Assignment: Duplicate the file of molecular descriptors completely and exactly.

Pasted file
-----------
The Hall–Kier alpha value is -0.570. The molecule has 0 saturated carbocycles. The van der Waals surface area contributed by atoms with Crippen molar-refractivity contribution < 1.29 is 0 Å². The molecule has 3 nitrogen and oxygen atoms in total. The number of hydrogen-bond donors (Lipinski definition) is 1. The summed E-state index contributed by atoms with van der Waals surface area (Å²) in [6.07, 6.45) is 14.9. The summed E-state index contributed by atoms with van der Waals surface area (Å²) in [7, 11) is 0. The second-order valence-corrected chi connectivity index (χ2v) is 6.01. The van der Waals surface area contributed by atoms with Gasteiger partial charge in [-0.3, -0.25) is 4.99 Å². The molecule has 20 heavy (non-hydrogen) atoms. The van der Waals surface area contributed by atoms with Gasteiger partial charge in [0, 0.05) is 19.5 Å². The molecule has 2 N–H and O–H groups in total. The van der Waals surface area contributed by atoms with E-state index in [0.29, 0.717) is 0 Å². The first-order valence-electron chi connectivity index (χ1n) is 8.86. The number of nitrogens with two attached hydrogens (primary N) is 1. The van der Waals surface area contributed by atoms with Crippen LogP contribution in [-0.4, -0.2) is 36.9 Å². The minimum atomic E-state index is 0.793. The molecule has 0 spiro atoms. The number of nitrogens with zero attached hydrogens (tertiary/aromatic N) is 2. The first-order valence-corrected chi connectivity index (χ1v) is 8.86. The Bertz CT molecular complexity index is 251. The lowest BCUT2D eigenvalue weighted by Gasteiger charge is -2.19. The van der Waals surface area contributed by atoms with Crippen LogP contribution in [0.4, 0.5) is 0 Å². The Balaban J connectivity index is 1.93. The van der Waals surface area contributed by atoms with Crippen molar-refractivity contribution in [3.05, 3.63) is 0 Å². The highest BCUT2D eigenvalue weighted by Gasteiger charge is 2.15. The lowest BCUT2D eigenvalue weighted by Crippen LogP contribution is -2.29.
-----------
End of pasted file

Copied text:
The Hall–Kier alpha value is -0.570. The molecule has 0 saturated carbocycles. The van der Waals surface area contributed by atoms with Crippen molar-refractivity contribution < 1.29 is 0 Å². The molecule has 3 nitrogen and oxygen atoms in total. The number of hydrogen-bond donors (Lipinski definition) is 1. The summed E-state index contributed by atoms with van der Waals surface area (Å²) in [6.07, 6.45) is 14.9. The summed E-state index contributed by atoms with van der Waals surface area (Å²) in [7, 11) is 0. The second-order valence-corrected chi connectivity index (χ2v) is 6.01. The van der Waals surface area contributed by atoms with Gasteiger partial charge in [-0.3, -0.25) is 4.99 Å². The molecule has 20 heavy (non-hydrogen) atoms. The van der Waals surface area contributed by atoms with Gasteiger partial charge in [0, 0.05) is 19.5 Å². The molecule has 2 N–H and O–H groups in total. The van der Waals surface area contributed by atoms with E-state index in [0.29, 0.717) is 0 Å². The first-order valence-electron chi connectivity index (χ1n) is 8.86. The number of nitrogens with two attached hydrogens (primary N) is 1. The van der Waals surface area contributed by atoms with Crippen LogP contribution in [-0.4, -0.2) is 36.9 Å². The minimum atomic E-state index is 0.793. The molecule has 0 spiro atoms. The number of nitrogens with zero attached hydrogens (tertiary/aromatic N) is 2. The first-order valence-corrected chi connectivity index (χ1v) is 8.86. The Bertz CT molecular complexity index is 251. The lowest BCUT2D eigenvalue weighted by Gasteiger charge is -2.19. The van der Waals surface area contributed by atoms with Crippen LogP contribution in [0.4, 0.5) is 0 Å². The Balaban J connectivity index is 1.93. The van der Waals surface area contributed by atoms with Crippen molar-refractivity contribution in [3.05, 3.63) is 0 Å². The highest BCUT2D eigenvalue weighted by Gasteiger charge is 2.15. The lowest BCUT2D eigenvalue weighted by Crippen LogP contribution is -2.29.